Harry Robibero delights in sharing his plans for Robibero’s Family Vineyards, the 42-acre winery on Albany Post Road that he and his wife Carole now run with the help of their daughter Tiffany and Tiffany’s fiancé, Ryan Selby. Most of us know the location as Rivendell Winery but, in fact, the Robibero’s have owned the property since 2003; they rented it to Susan Wine and Robert Ransom, who managed Rivendell until 2008, when they decided to move on. “We always were waiting for the opportunity,” Harry Robibero muses. Operating a winery was a long-held dream of the family, so when Carole and Tiffany pledged their support, the decision was made.
As a child, Harry grew grapes and other crops, and made wine with his Grandfather Tony and his cousins. He and his grandfather competed as to who could grow the tallest, sweetest corn. The memories were as sweet as the corn. “I did have a good feel for it as a young child,” volunteers Harry. “Our hands were always in the dirt together.”
Harry describes the wine courses, heavily weighted with chemistry, that he and his future son-in-law now attend. “Half of the excitement is the learning,” Harry enthuses. Cornell Cooperative Extension has been supportive as have other local vineyards. The plan is to eventually cover the property with vines. A contractor by trade, Harry did the entire renovation with the help of his crew and a brother who is a plumber. The quality of the workmanship is evident as is the pride Carole and Harry have in the result. Carole is working on decorative plantings with a landscape architect and visualizes three vine-covered wrought iron arches leading up the driveway. The continual expansion of the vineyards, as well as the construction of a 2,000 square foot wine cave, a pond, and a program that allows customers to make their own wine—pick and press the grapes, bottle and label the wine—are all planned for the future. Carole also talks about the possibility of a B&B someday.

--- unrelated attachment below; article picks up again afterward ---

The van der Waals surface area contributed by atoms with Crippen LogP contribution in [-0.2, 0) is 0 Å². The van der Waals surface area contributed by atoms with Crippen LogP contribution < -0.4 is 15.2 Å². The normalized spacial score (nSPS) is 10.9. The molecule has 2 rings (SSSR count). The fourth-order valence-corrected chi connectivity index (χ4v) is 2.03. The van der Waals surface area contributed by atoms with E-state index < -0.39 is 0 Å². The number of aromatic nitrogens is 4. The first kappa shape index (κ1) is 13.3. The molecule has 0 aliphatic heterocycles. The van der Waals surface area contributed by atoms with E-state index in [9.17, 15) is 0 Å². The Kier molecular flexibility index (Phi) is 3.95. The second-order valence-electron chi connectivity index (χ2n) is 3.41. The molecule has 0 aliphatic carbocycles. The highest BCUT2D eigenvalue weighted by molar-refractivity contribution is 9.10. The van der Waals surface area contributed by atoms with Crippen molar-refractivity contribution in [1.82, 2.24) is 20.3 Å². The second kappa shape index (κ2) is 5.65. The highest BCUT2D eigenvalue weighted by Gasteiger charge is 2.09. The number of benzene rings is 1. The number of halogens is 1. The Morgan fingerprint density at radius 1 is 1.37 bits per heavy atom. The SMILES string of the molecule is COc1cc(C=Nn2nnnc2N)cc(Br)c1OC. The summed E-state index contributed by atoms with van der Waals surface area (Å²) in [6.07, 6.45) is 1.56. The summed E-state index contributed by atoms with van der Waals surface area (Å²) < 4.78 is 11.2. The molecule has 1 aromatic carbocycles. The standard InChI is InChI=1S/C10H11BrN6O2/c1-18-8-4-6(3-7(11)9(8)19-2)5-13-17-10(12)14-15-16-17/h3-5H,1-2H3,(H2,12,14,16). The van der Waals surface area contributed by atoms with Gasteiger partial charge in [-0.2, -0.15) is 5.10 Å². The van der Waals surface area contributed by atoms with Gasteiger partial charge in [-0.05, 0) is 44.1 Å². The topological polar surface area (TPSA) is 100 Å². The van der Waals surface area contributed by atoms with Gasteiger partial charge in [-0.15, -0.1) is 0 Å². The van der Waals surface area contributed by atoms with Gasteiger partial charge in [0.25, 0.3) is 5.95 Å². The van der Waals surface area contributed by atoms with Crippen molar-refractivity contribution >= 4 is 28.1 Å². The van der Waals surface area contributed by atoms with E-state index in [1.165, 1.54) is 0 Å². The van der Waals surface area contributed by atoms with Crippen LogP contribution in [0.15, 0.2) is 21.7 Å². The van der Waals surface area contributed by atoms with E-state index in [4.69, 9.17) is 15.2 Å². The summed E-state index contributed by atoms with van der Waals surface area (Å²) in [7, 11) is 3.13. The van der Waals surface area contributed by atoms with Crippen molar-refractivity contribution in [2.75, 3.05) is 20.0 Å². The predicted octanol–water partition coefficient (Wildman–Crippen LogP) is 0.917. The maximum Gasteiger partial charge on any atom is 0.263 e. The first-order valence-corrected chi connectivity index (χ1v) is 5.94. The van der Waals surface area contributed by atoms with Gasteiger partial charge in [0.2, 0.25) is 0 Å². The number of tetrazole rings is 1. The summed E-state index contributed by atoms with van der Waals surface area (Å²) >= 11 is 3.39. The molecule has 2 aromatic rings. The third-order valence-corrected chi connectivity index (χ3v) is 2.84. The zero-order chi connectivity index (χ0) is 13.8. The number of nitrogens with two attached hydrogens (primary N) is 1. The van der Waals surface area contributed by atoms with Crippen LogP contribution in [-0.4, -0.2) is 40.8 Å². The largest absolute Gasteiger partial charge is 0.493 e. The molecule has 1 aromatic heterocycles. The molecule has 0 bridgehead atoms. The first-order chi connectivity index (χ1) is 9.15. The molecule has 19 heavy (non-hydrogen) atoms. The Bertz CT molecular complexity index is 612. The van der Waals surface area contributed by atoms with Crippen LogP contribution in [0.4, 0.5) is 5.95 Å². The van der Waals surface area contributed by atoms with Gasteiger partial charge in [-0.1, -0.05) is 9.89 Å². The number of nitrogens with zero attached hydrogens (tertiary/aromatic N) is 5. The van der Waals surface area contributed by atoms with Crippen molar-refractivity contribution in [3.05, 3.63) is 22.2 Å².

Harry and Carole tell a delightful story. Gardiner’s own Jewell Turner, assistant to Building Inspector Hank Vance, lived on the property with her family as a child. She particularly remembers the floor in one of the houses on the property; she learned ballet on it. Sadly, the house was in such disrepair that it had to come down, but Harry Robibero knew the story. He saved a piece of the floor and used the salvaged wood to craft a wine box for Jewell. The gift, of course, delighted Jewell, and the story still brings tears to Carole Robibero’s eyes.
Carole and Harry currently live in Westchester, where they raised a son and two daughters, but they plan to build a home on the winery property in Gardiner. “I like the beauty and the slow pace here,” Carole adds. They are looking forward to hosting weddings and other celebrations on the 90-foot winery deck and already have a 103-person engagement party planned for July and a wedding booked for 2011. The wedding will require a catering kitchen, and building one is also part of the plan.
When asked what he finds most enjoyable about running his own winery, Harry smiles. “You should see Carole interacting with the customers. I enjoy her enjoying the people.” One is left with the strong feeling that Grandpa Tony is smiling, just the way he used to when his grandson won the family competition and grew the tallest and sweetest corn.